Thursday, May 19, 2022

The Final Fantasy 14 Housing Lottery Is Finally Fixed

Final Fantasy XIV’s housing lottery is finally fixed after one month of being broken.  On April 16, an FFXIV maintenance update indicated that the latest lottery cycle for housing in-game was broken, so when checking the placard where winners were to be shown, the placard said there were no winners. This meant nobody could obtain a house. Polygon reports the issue has been fixed as of yesterday, and now, winning lottery numbers will be displayed correctly, and land purchases may be finalized accordingly.  “As I mentioned in our previous update, we will be conducting maintenance to restore lottery results data on Monday, May 16,” FFXIV producer and director Naoki Yoshida writes in a new update. “This maintenance will fix identified errors and properly relay lottery results for affected plots to the appropriate servers.” As a result of this maintenance fix:  Winning lottery numbers will be displayed correctly, and land purchases may be finalized accordingly. Temporary suspensions imposed on plot purchases and relocations will be lifted.  Yoshida says that if you have a winning lottery number, you should finalize your land purchase by Thursday, May 26, as the next lottery cycle will begin that day, at which point, you will lose the ability to claim land you won during the current lottery. The next one will start on May 26 and have a typical five-day entry period and a four-day results period.  If you’re a winning participant who has already received a gil refund due to the recent lottery break, you will still be able to finalize a purchase on a won plot of land. Even if you received a refund and have since found out you won the lottery, you’ll still be treated as a winning lottery player.  “In Patch 6.2, we plan to implement an NPC by which you may voluntarily return the deposit you were accidentally refunded,” Yoshida writes. “As these housing lottery issues have been significant and caused great stress and frustration in many players, we have no intention of performing a data rollback to forcibly rescind any refunded gil. We will make an announcement regarding the voluntary return of housing deposits once the NPC in question is ready to be implemented.  “In closing, I would like to thank you all once again for your patience and understanding this past month, and extend my deepest apologies for the trouble and inconvenience these issues have caused. We will do everything in our power to safely restore your data, fix any remaining issues, and bring you all a fair and functional housing lottery system. Thank you for your continued support.”  For more FFXIV, read our exclusive interview feature with Yoshi-P, and then read Game Informer’s Final Fantasy XIV Endwalker review. Read Game Informer’s ranking of every mainline Final Fantasy game after that.  [Source: Polygon] Are you a Final Fantasy XIV housing lottery winner? Let us know in the comments below!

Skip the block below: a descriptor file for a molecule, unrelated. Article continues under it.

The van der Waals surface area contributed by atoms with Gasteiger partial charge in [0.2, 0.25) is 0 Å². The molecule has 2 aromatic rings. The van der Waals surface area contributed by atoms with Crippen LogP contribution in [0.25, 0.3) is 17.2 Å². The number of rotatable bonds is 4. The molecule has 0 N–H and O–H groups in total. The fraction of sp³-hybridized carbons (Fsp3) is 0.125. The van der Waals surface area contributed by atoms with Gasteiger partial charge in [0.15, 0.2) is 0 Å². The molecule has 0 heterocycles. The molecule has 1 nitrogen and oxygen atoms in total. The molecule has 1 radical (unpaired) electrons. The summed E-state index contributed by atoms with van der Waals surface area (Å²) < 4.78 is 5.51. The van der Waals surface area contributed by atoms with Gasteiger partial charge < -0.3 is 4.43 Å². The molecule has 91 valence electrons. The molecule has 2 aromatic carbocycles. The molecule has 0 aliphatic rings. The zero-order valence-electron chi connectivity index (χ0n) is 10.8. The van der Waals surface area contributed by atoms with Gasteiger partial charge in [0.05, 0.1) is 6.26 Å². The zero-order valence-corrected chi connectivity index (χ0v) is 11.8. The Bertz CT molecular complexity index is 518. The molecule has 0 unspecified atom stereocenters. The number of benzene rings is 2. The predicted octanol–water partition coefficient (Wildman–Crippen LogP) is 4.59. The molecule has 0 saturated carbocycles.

More
    Home Tags Widgets

    widgets

    iOS doesn’t have to be similar to Android, it requires more Google just